Roger Federer, likely to be the second seed in Melbourne, eyes his fifth Australian Open title. (Wong Maye-E/AP)
We're just 10 days away from the start of the Australian Open, and while the bulk of the ATP are fine-tuning across three continents this week, one name has been missing from every tournament entry list: Roger Federer.
As part of his decision to scale down his schedule, Federer skipped warm-up events, staying home with his family and practicing. This marks only the second time in Federer's career that he'll go into the Australian Open with zero match play, having played varying combinations of Abu Dhabi, Doha, Kooyong, Sydney or Adelaide every year except in 2008, the year in which he was subsequently diagnosed with mono. As Reuters reports, Federer isn't too concerned about the change.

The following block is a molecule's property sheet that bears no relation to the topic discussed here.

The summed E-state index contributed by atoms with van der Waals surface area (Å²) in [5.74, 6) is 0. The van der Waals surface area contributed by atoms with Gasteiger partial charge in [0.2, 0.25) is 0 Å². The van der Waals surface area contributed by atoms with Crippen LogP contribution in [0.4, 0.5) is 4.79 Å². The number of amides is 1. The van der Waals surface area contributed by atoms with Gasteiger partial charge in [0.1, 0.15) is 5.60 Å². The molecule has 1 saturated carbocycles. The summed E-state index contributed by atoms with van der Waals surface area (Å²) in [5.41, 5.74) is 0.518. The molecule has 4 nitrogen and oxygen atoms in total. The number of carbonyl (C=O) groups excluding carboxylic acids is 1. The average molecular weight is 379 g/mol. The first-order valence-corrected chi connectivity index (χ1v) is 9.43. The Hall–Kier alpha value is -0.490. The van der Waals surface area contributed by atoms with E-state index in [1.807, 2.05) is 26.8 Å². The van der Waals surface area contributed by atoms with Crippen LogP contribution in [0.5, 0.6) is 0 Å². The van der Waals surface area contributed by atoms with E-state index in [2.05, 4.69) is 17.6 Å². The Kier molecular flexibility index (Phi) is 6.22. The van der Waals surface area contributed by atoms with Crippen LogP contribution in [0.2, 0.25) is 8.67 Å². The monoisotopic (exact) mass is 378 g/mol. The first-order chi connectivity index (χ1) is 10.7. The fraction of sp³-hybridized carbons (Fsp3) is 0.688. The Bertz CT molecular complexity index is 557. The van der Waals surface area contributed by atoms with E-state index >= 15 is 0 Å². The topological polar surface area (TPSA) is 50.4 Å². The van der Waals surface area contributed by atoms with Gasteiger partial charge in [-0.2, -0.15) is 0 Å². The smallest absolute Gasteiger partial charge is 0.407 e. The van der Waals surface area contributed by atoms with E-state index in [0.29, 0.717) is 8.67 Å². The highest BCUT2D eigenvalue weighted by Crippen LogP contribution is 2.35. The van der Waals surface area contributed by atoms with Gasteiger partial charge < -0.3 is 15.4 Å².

"It's a bit of a different preparation for the Australian Open this year but I'm confident I am mentally refreshed, which I am, and physically I am fine and that I will play a good Australian Open," Federer told reporters in Singapore on Friday.
"I have been practising really hard the last few weeks and didn't play a leading up tournament this year just because I thought practice is very important for me coming up in the next year, year-and-a-half."
Federer says the change in philosophy is about taking a needed mental break from a grueling 2012, as well as looking to the future. Federer, 31, is looking to protect his health and longevity. He's already said he wants to play in the Rio Olympics in 2016.
"For me, in the long run, I want to stay healthy and enjoy what I am doing, I want to have fun, I want to be excited and motivated coming back to the Tour," he explained.
"For that I really need to get away from it all, which I have done for the last two or three weeks now after an incredible busy South American trip and an incredible busy year so it is important for me to have the family time."